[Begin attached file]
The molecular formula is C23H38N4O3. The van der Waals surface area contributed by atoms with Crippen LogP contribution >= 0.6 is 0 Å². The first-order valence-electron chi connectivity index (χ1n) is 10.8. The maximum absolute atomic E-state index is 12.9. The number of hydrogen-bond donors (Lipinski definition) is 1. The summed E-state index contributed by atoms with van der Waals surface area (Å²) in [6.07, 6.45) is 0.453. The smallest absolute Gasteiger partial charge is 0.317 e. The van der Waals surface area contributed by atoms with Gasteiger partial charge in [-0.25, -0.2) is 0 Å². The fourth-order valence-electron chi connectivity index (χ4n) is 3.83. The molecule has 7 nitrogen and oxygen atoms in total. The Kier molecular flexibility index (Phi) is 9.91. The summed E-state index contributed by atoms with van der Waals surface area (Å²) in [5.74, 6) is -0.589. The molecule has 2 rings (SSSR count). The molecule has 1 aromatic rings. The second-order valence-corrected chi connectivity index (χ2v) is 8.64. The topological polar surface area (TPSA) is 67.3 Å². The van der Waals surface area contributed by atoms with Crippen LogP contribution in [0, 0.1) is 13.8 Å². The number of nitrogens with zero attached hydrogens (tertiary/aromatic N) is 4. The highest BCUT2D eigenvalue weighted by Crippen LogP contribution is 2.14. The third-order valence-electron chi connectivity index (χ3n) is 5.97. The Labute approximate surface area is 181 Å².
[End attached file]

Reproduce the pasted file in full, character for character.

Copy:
The molecular formula is C23H38N4O3. The van der Waals surface area contributed by atoms with Crippen LogP contribution >= 0.6 is 0 Å². The first-order valence-electron chi connectivity index (χ1n) is 10.8. The maximum absolute atomic E-state index is 12.9. The number of hydrogen-bond donors (Lipinski definition) is 1. The summed E-state index contributed by atoms with van der Waals surface area (Å²) in [6.07, 6.45) is 0.453. The smallest absolute Gasteiger partial charge is 0.317 e. The van der Waals surface area contributed by atoms with Gasteiger partial charge in [-0.25, -0.2) is 0 Å². The fourth-order valence-electron chi connectivity index (χ4n) is 3.83. The molecule has 7 nitrogen and oxygen atoms in total. The Kier molecular flexibility index (Phi) is 9.91. The summed E-state index contributed by atoms with van der Waals surface area (Å²) in [5.74, 6) is -0.589. The molecule has 2 rings (SSSR count). The molecule has 1 aromatic rings. The second-order valence-corrected chi connectivity index (χ2v) is 8.64. The topological polar surface area (TPSA) is 67.3 Å². The van der Waals surface area contributed by atoms with Crippen LogP contribution in [0, 0.1) is 13.8 Å². The number of nitrogens with zero attached hydrogens (tertiary/aromatic N) is 4. The highest BCUT2D eigenvalue weighted by Crippen LogP contribution is 2.14. The third-order valence-electron chi connectivity index (χ3n) is 5.97. The Labute approximate surface area is 181 Å².